mastered for itune is basically telling you they get money from the song and that if something is clipped, it was an "artistic" decision as it's a lot less likely to come from inter sample clipping thanks to mastered for itune's guidelines.
    beyond that, there is no guaranty of anything at all concerning the original mix used. which is also the case for most highres album TBH. in the actual business model we get sold a final number and we have to assume that somehow it's representative of a resolution from the start. which of course is silly given how even modern ADCs don't really have 24bit of resolution.

    and it's the same problem when it comes to tracking one mastering from another. you don't really know what you're purchasing until you get it and compare to the same album purchased at another format(or find someone online who did it for you). your Beach Boys albums were probably different mastering. and as such sounded different because they were, not because of one having superior resolution or being made using the true original mix that probably doesn't exist anymore anyway.

    a few small studios make it a point to have great traceability about what they're using and the resolution being kept all the way. but don't expect more than some bot, batch checking if the highres file has some signal above 22khz when it comes to big names in the distribution bizz.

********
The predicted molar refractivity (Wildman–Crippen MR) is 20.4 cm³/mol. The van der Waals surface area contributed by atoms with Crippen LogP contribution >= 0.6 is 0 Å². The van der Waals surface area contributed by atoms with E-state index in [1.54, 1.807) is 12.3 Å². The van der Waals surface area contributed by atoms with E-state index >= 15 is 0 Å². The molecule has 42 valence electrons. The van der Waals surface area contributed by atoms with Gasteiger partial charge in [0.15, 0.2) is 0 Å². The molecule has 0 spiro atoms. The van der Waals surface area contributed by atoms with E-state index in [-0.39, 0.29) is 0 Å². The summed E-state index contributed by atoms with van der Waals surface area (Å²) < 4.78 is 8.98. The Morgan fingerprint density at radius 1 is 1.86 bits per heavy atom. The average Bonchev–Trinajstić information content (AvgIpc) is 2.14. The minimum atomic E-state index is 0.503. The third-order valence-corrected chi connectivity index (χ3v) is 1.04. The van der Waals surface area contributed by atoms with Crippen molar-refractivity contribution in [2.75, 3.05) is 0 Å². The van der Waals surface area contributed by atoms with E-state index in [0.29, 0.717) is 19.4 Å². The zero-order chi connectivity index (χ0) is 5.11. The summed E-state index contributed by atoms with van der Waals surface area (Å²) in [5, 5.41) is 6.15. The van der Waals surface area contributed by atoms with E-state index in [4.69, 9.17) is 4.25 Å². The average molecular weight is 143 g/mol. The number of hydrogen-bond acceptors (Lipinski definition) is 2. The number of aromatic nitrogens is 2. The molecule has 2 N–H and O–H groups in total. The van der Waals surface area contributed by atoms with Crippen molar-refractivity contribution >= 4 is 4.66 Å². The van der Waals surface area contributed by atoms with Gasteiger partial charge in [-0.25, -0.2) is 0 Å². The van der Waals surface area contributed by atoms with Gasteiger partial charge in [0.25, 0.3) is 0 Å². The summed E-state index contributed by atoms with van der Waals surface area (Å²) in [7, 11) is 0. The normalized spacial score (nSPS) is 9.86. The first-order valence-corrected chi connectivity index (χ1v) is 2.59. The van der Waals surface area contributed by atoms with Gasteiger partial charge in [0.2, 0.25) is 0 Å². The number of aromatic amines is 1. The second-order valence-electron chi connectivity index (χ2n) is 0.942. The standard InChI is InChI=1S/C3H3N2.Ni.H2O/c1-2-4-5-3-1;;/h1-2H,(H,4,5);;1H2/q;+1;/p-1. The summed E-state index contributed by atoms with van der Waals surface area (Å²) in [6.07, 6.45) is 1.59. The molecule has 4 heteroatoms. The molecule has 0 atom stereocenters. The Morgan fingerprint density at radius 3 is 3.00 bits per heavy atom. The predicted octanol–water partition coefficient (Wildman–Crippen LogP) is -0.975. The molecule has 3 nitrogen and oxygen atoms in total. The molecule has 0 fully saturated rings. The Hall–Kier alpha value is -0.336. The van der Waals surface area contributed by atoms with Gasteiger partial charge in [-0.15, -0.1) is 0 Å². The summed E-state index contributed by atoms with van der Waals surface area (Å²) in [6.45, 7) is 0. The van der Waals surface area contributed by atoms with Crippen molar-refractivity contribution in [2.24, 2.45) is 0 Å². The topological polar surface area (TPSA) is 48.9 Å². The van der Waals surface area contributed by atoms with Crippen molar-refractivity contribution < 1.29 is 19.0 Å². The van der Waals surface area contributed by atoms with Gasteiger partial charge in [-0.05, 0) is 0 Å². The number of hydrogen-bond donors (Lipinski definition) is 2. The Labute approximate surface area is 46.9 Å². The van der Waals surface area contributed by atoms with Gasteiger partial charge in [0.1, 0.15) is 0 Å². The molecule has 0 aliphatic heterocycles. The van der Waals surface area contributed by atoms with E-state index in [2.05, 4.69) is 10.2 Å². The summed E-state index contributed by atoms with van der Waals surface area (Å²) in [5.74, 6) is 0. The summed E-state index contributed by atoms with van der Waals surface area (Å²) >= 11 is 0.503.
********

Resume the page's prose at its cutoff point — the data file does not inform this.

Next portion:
and before you ask, yes I'm super fun at parties. :imp:
    Dobrescu George and RockStar2005 like this.
  5. RockStar2005
    Hi castle,

    Thank you for that post. Very informative!!!

    Do you work in the recording field?

    I really like the guidelines Apple has set forth for MFiT. It's def a step (or big step) in the right direction.

    Yeah that's what sux...........no guarantee. But I'm looking for averages even as that's prob the BEST I'll ever get info-wise. lol I agree that with Hi-Res there is no guarantee either, but there is a very solid trend where I notice a difference when I do actually check for comparisons.

    I guess it would help make a more accurate comparison if there is only ONE Hi-Res version available of an album vs. multiple. Like with the recently remastered Led Zeppelin Hi-Res ones, they all ONLY come in 24/96. So that helps when comparing them to the remastered MFiT versions because you don't have to consider other Hi-Res versions and how they sound.

    Oh for sure............I have NO DOUBT the two Beach Boys HR albums were from different masters, and that the difference in resolution had nothing to do with the difference in sound. I completely ignore ppl who say they can hear a difference. From what I've seen, those people are never able to pass an ABX Test (with passing = 70% or better) anyway, so whatever. I've saved A TON of room and money by downsampling my Hi-Res tracks. Plus by downsampling the files become smaller and therefore require less battery power to play vs. the huge 24/96 (etc.) files.

    I wish all studios were upfront regarding their masters, and I wish they'd release more of the really great ones in Hi-Res.

    I may bite the bullet and try buying a couple MFiT tracks and comparing them with the Hi-Res versions I have. If I do I will surely report my findings here. But I always like to get other perspectives on things as I feel that is the best way to make the most informed decision possible.

  6. castleofargh Contributor
    nope I'm just a very random consumer, but like many others around here, and even more since I became quasi-modo, I got dragged in way too many discussions on this subject, often involving at least a few professionals.